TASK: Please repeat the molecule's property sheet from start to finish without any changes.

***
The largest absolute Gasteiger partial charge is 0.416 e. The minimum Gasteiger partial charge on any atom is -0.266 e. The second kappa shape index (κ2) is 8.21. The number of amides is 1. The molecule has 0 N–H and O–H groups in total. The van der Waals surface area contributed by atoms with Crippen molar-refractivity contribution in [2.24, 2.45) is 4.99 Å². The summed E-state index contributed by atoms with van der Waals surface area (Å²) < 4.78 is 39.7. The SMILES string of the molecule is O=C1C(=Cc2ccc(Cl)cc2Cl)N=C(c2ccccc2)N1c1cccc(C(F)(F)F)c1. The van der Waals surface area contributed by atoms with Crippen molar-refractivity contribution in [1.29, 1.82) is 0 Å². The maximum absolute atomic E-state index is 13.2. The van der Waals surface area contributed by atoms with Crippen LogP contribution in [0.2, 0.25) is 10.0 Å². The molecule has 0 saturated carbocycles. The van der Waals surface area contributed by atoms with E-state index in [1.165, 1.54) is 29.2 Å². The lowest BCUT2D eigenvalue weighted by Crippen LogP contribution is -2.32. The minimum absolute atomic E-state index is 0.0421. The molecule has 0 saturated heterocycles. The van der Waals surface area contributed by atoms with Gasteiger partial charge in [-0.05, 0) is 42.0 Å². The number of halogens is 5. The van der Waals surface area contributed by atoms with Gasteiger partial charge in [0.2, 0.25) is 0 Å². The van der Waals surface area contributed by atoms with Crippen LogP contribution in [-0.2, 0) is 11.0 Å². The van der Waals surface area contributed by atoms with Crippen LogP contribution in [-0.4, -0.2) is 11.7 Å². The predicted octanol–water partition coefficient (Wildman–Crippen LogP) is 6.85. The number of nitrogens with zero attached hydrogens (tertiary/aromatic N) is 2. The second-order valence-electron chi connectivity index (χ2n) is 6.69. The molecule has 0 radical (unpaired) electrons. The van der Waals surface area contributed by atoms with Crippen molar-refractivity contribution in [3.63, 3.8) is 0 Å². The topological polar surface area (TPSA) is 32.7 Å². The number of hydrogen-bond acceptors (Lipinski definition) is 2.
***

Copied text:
The largest absolute Gasteiger partial charge is 0.416 e. The minimum Gasteiger partial charge on any atom is -0.266 e. The second kappa shape index (κ2) is 8.21. The number of amides is 1. The molecule has 0 N–H and O–H groups in total. The van der Waals surface area contributed by atoms with Crippen molar-refractivity contribution in [2.24, 2.45) is 4.99 Å². The summed E-state index contributed by atoms with van der Waals surface area (Å²) < 4.78 is 39.7. The SMILES string of the molecule is O=C1C(=Cc2ccc(Cl)cc2Cl)N=C(c2ccccc2)N1c1cccc(C(F)(F)F)c1. The van der Waals surface area contributed by atoms with Crippen molar-refractivity contribution in [1.29, 1.82) is 0 Å². The maximum absolute atomic E-state index is 13.2. The van der Waals surface area contributed by atoms with Crippen LogP contribution in [0.2, 0.25) is 10.0 Å². The molecule has 0 saturated carbocycles. The van der Waals surface area contributed by atoms with E-state index in [1.165, 1.54) is 29.2 Å². The lowest BCUT2D eigenvalue weighted by Crippen LogP contribution is -2.32. The minimum absolute atomic E-state index is 0.0421. The molecule has 0 saturated heterocycles. The van der Waals surface area contributed by atoms with Gasteiger partial charge in [-0.05, 0) is 42.0 Å². The number of halogens is 5. The van der Waals surface area contributed by atoms with Gasteiger partial charge in [0.2, 0.25) is 0 Å². The van der Waals surface area contributed by atoms with Crippen LogP contribution in [-0.2, 0) is 11.0 Å². The van der Waals surface area contributed by atoms with Crippen LogP contribution in [-0.4, -0.2) is 11.7 Å². The predicted octanol–water partition coefficient (Wildman–Crippen LogP) is 6.85. The number of nitrogens with zero attached hydrogens (tertiary/aromatic N) is 2. The second-order valence-electron chi connectivity index (χ2n) is 6.69. The molecule has 0 radical (unpaired) electrons. The van der Waals surface area contributed by atoms with Crippen molar-refractivity contribution in [3.63, 3.8) is 0 Å². The topological polar surface area (TPSA) is 32.7 Å². The number of hydrogen-bond acceptors (Lipinski definition) is 2.